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Tara Daynes

Tara Daynes

HR Consultant

Read more about Tara Daynes

Is HR a department of cobbler’s children?


Do you hate your HR job? Or maybe you don’t hate it exactly, but just think that there is something else out there that you’d enjoy more? Are you, in all honesty, a bit rubbish at it?

HR has been getting a lot of bad press lately. Thanks to that woman at the BBC (HR Director Lucy Adams) whose integrity (or lack of) was pulled to pieces by the Public Accounts Committee, HR as a profession has been in the firing line, with the firing squad largely lead by the Telegraph’s Louisa Peacock. We’ve been accused of being a pointless department that adds nothing to the bottom line, with the whole BBC debacle described as the final nail in HR’s coffin. (Thanks, Lucy and Louisa. That’s all. Just – thanks.)

The question has been asked, why would women (or anyone) want to work in HR anymore? I would say however that a large proportion of the profession didn’t really want to work in it in the first place. I’ve come across far too many people who ‘ended up’ in an HR role, or just fell into it with no real career planning, professional learning and development  or dedication to the cause. As a result, far too many who are at best, apathetic about the whole thing, and at worst, unutterably miserable and making sure everyone knows it (you can see my previous rant on this topic here).

To a certain extent though I can understand this misery, when I see HR departments that fail to practice what they preach. As the saying goes, the cobbler’s children often have no shoes. We know that employees who have clear expectations, who are communicated with, motivated and rewarded, are happy employees, and happy staff are productive and effective staff. It’s not rocket science; it’s our job to know that. So why are so many HR departments not even doing this for their own team, let alone across the organisation?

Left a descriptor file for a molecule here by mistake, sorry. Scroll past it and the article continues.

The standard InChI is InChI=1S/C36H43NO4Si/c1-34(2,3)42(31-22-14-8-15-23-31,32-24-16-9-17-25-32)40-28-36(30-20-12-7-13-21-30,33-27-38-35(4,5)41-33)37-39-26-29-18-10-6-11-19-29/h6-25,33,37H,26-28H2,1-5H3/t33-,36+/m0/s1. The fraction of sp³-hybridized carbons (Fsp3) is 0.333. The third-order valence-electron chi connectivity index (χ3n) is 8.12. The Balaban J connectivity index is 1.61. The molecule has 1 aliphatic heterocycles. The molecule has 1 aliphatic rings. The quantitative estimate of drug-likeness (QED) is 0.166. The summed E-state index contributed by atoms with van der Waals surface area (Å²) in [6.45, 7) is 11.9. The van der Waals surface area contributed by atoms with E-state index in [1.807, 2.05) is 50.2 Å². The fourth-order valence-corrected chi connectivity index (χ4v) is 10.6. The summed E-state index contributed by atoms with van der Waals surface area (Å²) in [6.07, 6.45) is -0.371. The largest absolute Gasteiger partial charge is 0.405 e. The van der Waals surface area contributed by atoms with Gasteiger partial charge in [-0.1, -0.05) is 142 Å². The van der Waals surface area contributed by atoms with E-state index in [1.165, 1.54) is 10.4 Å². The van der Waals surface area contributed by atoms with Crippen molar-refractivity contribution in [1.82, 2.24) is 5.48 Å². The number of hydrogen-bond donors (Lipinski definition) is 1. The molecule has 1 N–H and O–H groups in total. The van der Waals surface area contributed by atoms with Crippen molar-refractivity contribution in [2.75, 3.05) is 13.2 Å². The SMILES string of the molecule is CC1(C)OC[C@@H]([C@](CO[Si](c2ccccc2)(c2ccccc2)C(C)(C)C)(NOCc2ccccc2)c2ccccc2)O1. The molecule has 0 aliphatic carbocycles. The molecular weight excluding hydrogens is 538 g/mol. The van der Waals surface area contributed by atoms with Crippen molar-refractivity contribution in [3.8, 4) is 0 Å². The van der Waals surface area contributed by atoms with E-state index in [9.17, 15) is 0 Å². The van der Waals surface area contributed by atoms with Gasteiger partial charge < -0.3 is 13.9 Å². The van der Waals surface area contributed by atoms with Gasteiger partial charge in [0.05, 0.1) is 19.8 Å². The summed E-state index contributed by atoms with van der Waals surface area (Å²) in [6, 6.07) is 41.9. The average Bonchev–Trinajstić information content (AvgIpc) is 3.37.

I spent some time in the HR department of a large company some time ago. The department head was known as the Wizard of Oz, as they were known about, generally feared but rarely seen. Sat in an office in a different part of the building, they would never visit or communicate with the rest of the team except to periodically practise what I call ‘seagull management’ – i.e. swoop in, cause disruption, poop all over everything then fly off again. The line manager held a completely futile team meeting each week, where nothing of consequence was actually discussed or actioned. The team felt this going-through-the-motions was simply so the manager could report to the Head that they were having a weekly staff meeting. There was the odd, equally futile 1-1 with the line manager, but no actual performance management or reviews. No-one had any objectives, no-one received any feedback or recognition, no-one ever did any CPD of any kind or showed any inclination to. The office atmosphere felt like the Dementors from Harry Potter had taken up residence. Everyone, it seemed, had left the will to live back at home, yet no-one made any effort to look elsewhere (except for a couple of roles that had a seemingly endless turnover as every new starter made a swift break for freedom.)

Surely HR should be leading by example; role modelling the behaviours and qualities we expect to see throughout the organisation? But with this (sadly not unusual) situation, it’s no wonder that our collective reputation is sullied. Managers in other parts of the organisation frequently told me how much they appreciated the help I gave them in dealing with ER issues, because “normally HR tells us what to do but not how to do it” – although given the complete lack of professional credibility that is an inevitable consequence of the ‘do as I say not as I do’ approach, I doubt they would have taken a fat lot of notice anyway.